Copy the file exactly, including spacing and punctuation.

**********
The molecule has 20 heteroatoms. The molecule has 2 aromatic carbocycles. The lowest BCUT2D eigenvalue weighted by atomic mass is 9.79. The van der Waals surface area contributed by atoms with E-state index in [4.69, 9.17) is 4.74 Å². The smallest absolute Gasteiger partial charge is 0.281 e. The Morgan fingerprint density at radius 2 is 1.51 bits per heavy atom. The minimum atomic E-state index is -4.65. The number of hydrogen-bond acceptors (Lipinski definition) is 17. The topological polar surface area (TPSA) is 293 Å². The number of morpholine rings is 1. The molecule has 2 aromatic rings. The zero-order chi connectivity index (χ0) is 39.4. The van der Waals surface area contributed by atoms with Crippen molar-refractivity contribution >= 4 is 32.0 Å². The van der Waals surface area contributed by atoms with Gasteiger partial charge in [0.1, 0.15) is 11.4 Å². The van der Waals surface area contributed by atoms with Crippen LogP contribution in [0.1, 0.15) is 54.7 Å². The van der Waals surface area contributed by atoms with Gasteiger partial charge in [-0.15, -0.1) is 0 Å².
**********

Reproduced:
The molecule has 20 heteroatoms. The molecule has 2 aromatic carbocycles. The lowest BCUT2D eigenvalue weighted by atomic mass is 9.79. The van der Waals surface area contributed by atoms with E-state index in [4.69, 9.17) is 4.74 Å². The smallest absolute Gasteiger partial charge is 0.281 e. The Morgan fingerprint density at radius 2 is 1.51 bits per heavy atom. The minimum atomic E-state index is -4.65. The number of hydrogen-bond acceptors (Lipinski definition) is 17. The topological polar surface area (TPSA) is 293 Å². The number of morpholine rings is 1. The molecule has 2 aromatic rings. The zero-order chi connectivity index (χ0) is 39.4. The van der Waals surface area contributed by atoms with Crippen molar-refractivity contribution >= 4 is 32.0 Å². The van der Waals surface area contributed by atoms with Gasteiger partial charge in [0.1, 0.15) is 11.4 Å². The van der Waals surface area contributed by atoms with Crippen LogP contribution in [0.1, 0.15) is 54.7 Å². The van der Waals surface area contributed by atoms with Gasteiger partial charge in [-0.15, -0.1) is 0 Å².